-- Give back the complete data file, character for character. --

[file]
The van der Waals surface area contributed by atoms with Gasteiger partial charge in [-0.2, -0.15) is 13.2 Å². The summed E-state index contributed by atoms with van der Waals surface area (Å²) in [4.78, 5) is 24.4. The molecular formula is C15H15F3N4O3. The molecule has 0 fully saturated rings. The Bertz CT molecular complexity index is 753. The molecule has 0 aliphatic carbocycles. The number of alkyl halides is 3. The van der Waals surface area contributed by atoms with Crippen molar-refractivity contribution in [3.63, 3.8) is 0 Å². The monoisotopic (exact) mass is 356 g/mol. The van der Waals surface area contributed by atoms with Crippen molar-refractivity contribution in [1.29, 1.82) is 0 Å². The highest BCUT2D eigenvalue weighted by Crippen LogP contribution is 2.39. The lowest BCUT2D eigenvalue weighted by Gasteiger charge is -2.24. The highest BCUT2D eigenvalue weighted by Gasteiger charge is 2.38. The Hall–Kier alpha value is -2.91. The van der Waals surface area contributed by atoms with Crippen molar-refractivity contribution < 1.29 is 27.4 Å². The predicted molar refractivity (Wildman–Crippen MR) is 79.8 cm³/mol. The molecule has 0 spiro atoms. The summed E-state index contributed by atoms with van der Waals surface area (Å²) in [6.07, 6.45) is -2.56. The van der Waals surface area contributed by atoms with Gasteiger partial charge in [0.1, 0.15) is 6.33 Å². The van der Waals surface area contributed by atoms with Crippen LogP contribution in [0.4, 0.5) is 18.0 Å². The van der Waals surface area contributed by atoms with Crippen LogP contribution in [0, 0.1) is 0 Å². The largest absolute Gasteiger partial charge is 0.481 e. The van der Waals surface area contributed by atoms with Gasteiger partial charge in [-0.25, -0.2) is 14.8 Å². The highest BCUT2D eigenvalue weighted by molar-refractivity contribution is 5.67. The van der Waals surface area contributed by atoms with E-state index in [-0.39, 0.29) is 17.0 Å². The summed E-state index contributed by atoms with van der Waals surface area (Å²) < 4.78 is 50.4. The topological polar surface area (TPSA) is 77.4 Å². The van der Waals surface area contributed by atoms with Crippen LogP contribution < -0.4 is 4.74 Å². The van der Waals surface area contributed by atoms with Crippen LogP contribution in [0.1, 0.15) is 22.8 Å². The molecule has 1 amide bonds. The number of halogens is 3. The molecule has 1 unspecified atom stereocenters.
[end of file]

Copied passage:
The van der Waals surface area contributed by atoms with Gasteiger partial charge in [-0.2, -0.15) is 13.2 Å². The summed E-state index contributed by atoms with van der Waals surface area (Å²) in [4.78, 5) is 24.4. The molecular formula is C15H15F3N4O3. The molecule has 0 fully saturated rings. The Bertz CT molecular complexity index is 753. The molecule has 0 aliphatic carbocycles. The number of alkyl halides is 3. The van der Waals surface area contributed by atoms with Crippen molar-refractivity contribution in [3.63, 3.8) is 0 Å². The monoisotopic (exact) mass is 356 g/mol. The van der Waals surface area contributed by atoms with Crippen molar-refractivity contribution in [1.29, 1.82) is 0 Å². The highest BCUT2D eigenvalue weighted by Crippen LogP contribution is 2.39. The lowest BCUT2D eigenvalue weighted by Gasteiger charge is -2.24. The highest BCUT2D eigenvalue weighted by Gasteiger charge is 2.38. The Hall–Kier alpha value is -2.91. The van der Waals surface area contributed by atoms with Crippen molar-refractivity contribution < 1.29 is 27.4 Å². The predicted molar refractivity (Wildman–Crippen MR) is 79.8 cm³/mol. The molecule has 0 spiro atoms. The summed E-state index contributed by atoms with van der Waals surface area (Å²) in [6.07, 6.45) is -2.56. The van der Waals surface area contributed by atoms with Gasteiger partial charge in [0.1, 0.15) is 6.33 Å². The van der Waals surface area contributed by atoms with Crippen LogP contribution in [0.4, 0.5) is 18.0 Å². The van der Waals surface area contributed by atoms with Crippen LogP contribution in [0, 0.1) is 0 Å². The largest absolute Gasteiger partial charge is 0.481 e. The van der Waals surface area contributed by atoms with Gasteiger partial charge in [-0.25, -0.2) is 14.8 Å². The highest BCUT2D eigenvalue weighted by molar-refractivity contribution is 5.67. The van der Waals surface area contributed by atoms with E-state index in [-0.39, 0.29) is 17.0 Å². The summed E-state index contributed by atoms with van der Waals surface area (Å²) < 4.78 is 50.4. The topological polar surface area (TPSA) is 77.4 Å². The van der Waals surface area contributed by atoms with Crippen LogP contribution < -0.4 is 4.74 Å². The van der Waals surface area contributed by atoms with Crippen LogP contribution in [0.1, 0.15) is 22.8 Å². The molecule has 1 amide bonds. The number of halogens is 3. The molecule has 1 unspecified atom stereocenters.